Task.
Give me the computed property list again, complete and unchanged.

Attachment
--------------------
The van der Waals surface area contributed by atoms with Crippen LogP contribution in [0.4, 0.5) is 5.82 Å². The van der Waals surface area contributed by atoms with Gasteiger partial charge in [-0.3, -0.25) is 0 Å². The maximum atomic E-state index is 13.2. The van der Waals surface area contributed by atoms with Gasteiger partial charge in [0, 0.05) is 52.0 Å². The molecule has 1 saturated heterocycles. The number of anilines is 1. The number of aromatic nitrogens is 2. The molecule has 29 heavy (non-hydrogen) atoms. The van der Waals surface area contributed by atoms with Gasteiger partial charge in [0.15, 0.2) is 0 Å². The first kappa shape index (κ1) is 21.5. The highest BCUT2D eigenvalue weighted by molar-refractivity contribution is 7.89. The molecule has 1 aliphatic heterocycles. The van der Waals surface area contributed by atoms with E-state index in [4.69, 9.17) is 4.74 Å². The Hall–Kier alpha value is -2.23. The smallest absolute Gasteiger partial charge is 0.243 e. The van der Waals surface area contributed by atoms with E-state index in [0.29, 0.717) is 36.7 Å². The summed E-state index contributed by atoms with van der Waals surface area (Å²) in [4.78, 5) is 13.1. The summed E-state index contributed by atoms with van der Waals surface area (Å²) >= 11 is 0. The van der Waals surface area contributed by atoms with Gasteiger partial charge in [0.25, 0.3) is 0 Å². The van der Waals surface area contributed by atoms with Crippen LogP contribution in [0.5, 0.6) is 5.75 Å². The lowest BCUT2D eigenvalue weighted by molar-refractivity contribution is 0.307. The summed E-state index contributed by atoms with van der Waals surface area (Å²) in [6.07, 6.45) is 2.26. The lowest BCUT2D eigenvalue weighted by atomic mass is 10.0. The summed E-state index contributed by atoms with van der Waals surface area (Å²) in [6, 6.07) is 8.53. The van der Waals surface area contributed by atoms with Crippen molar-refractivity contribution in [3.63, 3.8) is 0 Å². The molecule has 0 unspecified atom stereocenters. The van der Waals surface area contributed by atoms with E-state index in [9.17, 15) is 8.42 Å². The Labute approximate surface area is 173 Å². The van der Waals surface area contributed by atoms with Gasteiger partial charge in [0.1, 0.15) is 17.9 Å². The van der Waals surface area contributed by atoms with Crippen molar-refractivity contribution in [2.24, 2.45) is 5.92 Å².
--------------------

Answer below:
The van der Waals surface area contributed by atoms with Crippen LogP contribution in [0.4, 0.5) is 5.82 Å². The van der Waals surface area contributed by atoms with Gasteiger partial charge in [-0.3, -0.25) is 0 Å². The maximum atomic E-state index is 13.2. The van der Waals surface area contributed by atoms with Gasteiger partial charge in [0, 0.05) is 52.0 Å². The molecule has 1 saturated heterocycles. The number of anilines is 1. The number of aromatic nitrogens is 2. The molecule has 29 heavy (non-hydrogen) atoms. The van der Waals surface area contributed by atoms with Gasteiger partial charge in [0.15, 0.2) is 0 Å². The first kappa shape index (κ1) is 21.5. The highest BCUT2D eigenvalue weighted by molar-refractivity contribution is 7.89. The molecule has 1 aliphatic heterocycles. The van der Waals surface area contributed by atoms with E-state index in [4.69, 9.17) is 4.74 Å². The Hall–Kier alpha value is -2.23. The smallest absolute Gasteiger partial charge is 0.243 e. The van der Waals surface area contributed by atoms with E-state index in [0.29, 0.717) is 36.7 Å². The summed E-state index contributed by atoms with van der Waals surface area (Å²) in [4.78, 5) is 13.1. The summed E-state index contributed by atoms with van der Waals surface area (Å²) >= 11 is 0. The van der Waals surface area contributed by atoms with Gasteiger partial charge in [0.25, 0.3) is 0 Å². The van der Waals surface area contributed by atoms with Crippen LogP contribution in [0.5, 0.6) is 5.75 Å². The lowest BCUT2D eigenvalue weighted by molar-refractivity contribution is 0.307. The summed E-state index contributed by atoms with van der Waals surface area (Å²) in [6.07, 6.45) is 2.26. The lowest BCUT2D eigenvalue weighted by atomic mass is 10.0. The summed E-state index contributed by atoms with van der Waals surface area (Å²) in [6, 6.07) is 8.53. The van der Waals surface area contributed by atoms with Crippen molar-refractivity contribution in [3.63, 3.8) is 0 Å². The molecule has 0 unspecified atom stereocenters. The van der Waals surface area contributed by atoms with E-state index in [9.17, 15) is 8.42 Å². The Labute approximate surface area is 173 Å². The van der Waals surface area contributed by atoms with Gasteiger partial charge in [0.1, 0.15) is 17.9 Å². The van der Waals surface area contributed by atoms with Crippen molar-refractivity contribution in [2.24, 2.45) is 5.92 Å².